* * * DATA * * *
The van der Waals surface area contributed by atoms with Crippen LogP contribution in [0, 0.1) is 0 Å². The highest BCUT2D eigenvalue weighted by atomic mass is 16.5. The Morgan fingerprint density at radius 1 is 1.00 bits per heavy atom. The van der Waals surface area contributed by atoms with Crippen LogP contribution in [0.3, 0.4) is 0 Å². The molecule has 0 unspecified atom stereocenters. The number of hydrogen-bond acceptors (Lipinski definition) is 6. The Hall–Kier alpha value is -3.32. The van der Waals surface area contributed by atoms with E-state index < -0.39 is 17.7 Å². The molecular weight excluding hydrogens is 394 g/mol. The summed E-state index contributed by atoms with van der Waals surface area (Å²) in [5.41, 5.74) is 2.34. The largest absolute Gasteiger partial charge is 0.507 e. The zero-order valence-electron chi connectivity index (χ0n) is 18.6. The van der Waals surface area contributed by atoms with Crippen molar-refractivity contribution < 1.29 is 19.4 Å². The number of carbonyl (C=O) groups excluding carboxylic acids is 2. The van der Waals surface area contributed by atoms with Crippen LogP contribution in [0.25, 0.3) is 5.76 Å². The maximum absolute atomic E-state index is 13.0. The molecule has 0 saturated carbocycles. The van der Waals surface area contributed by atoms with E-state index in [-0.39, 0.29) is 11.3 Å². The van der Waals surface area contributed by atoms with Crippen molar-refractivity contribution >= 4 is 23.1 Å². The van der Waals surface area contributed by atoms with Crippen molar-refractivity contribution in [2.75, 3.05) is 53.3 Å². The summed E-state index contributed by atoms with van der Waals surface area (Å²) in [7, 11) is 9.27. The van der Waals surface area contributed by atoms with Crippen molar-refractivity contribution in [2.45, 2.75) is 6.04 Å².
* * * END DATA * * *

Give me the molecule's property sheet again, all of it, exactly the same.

The van der Waals surface area contributed by atoms with Crippen LogP contribution in [0, 0.1) is 0 Å². The highest BCUT2D eigenvalue weighted by atomic mass is 16.5. The Morgan fingerprint density at radius 1 is 1.00 bits per heavy atom. The van der Waals surface area contributed by atoms with Crippen LogP contribution in [0.3, 0.4) is 0 Å². The molecule has 0 unspecified atom stereocenters. The number of hydrogen-bond acceptors (Lipinski definition) is 6. The Hall–Kier alpha value is -3.32. The van der Waals surface area contributed by atoms with E-state index < -0.39 is 17.7 Å². The molecular weight excluding hydrogens is 394 g/mol. The summed E-state index contributed by atoms with van der Waals surface area (Å²) in [5.41, 5.74) is 2.34. The largest absolute Gasteiger partial charge is 0.507 e. The zero-order valence-electron chi connectivity index (χ0n) is 18.6. The van der Waals surface area contributed by atoms with Crippen molar-refractivity contribution < 1.29 is 19.4 Å². The number of carbonyl (C=O) groups excluding carboxylic acids is 2. The van der Waals surface area contributed by atoms with Crippen LogP contribution in [0.25, 0.3) is 5.76 Å². The maximum absolute atomic E-state index is 13.0. The molecule has 0 saturated carbocycles. The van der Waals surface area contributed by atoms with E-state index in [-0.39, 0.29) is 11.3 Å². The van der Waals surface area contributed by atoms with Crippen molar-refractivity contribution >= 4 is 23.1 Å². The van der Waals surface area contributed by atoms with Crippen molar-refractivity contribution in [2.75, 3.05) is 53.3 Å². The summed E-state index contributed by atoms with van der Waals surface area (Å²) in [7, 11) is 9.27. The van der Waals surface area contributed by atoms with Crippen molar-refractivity contribution in [2.45, 2.75) is 6.04 Å².